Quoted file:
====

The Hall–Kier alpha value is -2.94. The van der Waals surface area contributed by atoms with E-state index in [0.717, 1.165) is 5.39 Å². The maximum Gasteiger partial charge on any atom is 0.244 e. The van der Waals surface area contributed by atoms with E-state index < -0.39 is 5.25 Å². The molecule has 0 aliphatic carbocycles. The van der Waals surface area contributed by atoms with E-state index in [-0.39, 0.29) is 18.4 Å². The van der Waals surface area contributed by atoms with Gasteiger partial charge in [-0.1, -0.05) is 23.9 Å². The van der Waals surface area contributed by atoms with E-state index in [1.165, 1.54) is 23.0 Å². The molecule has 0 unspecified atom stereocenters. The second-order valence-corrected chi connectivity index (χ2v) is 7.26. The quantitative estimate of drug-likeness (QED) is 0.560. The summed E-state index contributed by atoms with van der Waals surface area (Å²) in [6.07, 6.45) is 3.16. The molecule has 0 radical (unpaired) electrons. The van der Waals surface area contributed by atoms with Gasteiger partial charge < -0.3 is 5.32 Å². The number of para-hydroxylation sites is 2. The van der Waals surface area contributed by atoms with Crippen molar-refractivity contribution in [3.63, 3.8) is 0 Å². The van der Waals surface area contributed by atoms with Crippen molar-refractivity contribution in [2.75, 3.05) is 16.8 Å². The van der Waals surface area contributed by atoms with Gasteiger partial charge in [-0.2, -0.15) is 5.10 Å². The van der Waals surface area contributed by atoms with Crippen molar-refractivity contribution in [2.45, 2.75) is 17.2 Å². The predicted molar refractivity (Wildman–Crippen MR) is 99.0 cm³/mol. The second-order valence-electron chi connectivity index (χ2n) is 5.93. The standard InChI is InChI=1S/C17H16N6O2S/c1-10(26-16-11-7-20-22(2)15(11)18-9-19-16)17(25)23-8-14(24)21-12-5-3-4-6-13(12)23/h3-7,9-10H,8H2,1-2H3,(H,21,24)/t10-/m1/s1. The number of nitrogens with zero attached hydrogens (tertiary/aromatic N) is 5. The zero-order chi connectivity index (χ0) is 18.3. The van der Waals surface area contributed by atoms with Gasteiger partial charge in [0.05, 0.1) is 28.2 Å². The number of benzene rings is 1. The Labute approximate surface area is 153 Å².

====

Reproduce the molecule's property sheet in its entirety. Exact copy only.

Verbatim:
The Hall–Kier alpha value is -2.94. The van der Waals surface area contributed by atoms with E-state index in [0.717, 1.165) is 5.39 Å². The maximum Gasteiger partial charge on any atom is 0.244 e. The van der Waals surface area contributed by atoms with E-state index < -0.39 is 5.25 Å². The molecule has 0 aliphatic carbocycles. The van der Waals surface area contributed by atoms with E-state index in [-0.39, 0.29) is 18.4 Å². The van der Waals surface area contributed by atoms with Gasteiger partial charge in [-0.1, -0.05) is 23.9 Å². The van der Waals surface area contributed by atoms with E-state index in [1.165, 1.54) is 23.0 Å². The molecule has 0 unspecified atom stereocenters. The second-order valence-corrected chi connectivity index (χ2v) is 7.26. The quantitative estimate of drug-likeness (QED) is 0.560. The summed E-state index contributed by atoms with van der Waals surface area (Å²) in [6.07, 6.45) is 3.16. The molecule has 0 radical (unpaired) electrons. The van der Waals surface area contributed by atoms with Gasteiger partial charge < -0.3 is 5.32 Å². The number of para-hydroxylation sites is 2. The van der Waals surface area contributed by atoms with Crippen molar-refractivity contribution in [3.63, 3.8) is 0 Å². The van der Waals surface area contributed by atoms with Crippen molar-refractivity contribution in [2.75, 3.05) is 16.8 Å². The van der Waals surface area contributed by atoms with Gasteiger partial charge in [-0.2, -0.15) is 5.10 Å². The van der Waals surface area contributed by atoms with Crippen molar-refractivity contribution in [2.45, 2.75) is 17.2 Å². The predicted molar refractivity (Wildman–Crippen MR) is 99.0 cm³/mol. The second-order valence-electron chi connectivity index (χ2n) is 5.93. The standard InChI is InChI=1S/C17H16N6O2S/c1-10(26-16-11-7-20-22(2)15(11)18-9-19-16)17(25)23-8-14(24)21-12-5-3-4-6-13(12)23/h3-7,9-10H,8H2,1-2H3,(H,21,24)/t10-/m1/s1. The number of nitrogens with zero attached hydrogens (tertiary/aromatic N) is 5. The zero-order chi connectivity index (χ0) is 18.3. The van der Waals surface area contributed by atoms with Gasteiger partial charge in [0.05, 0.1) is 28.2 Å². The number of benzene rings is 1. The Labute approximate surface area is 153 Å².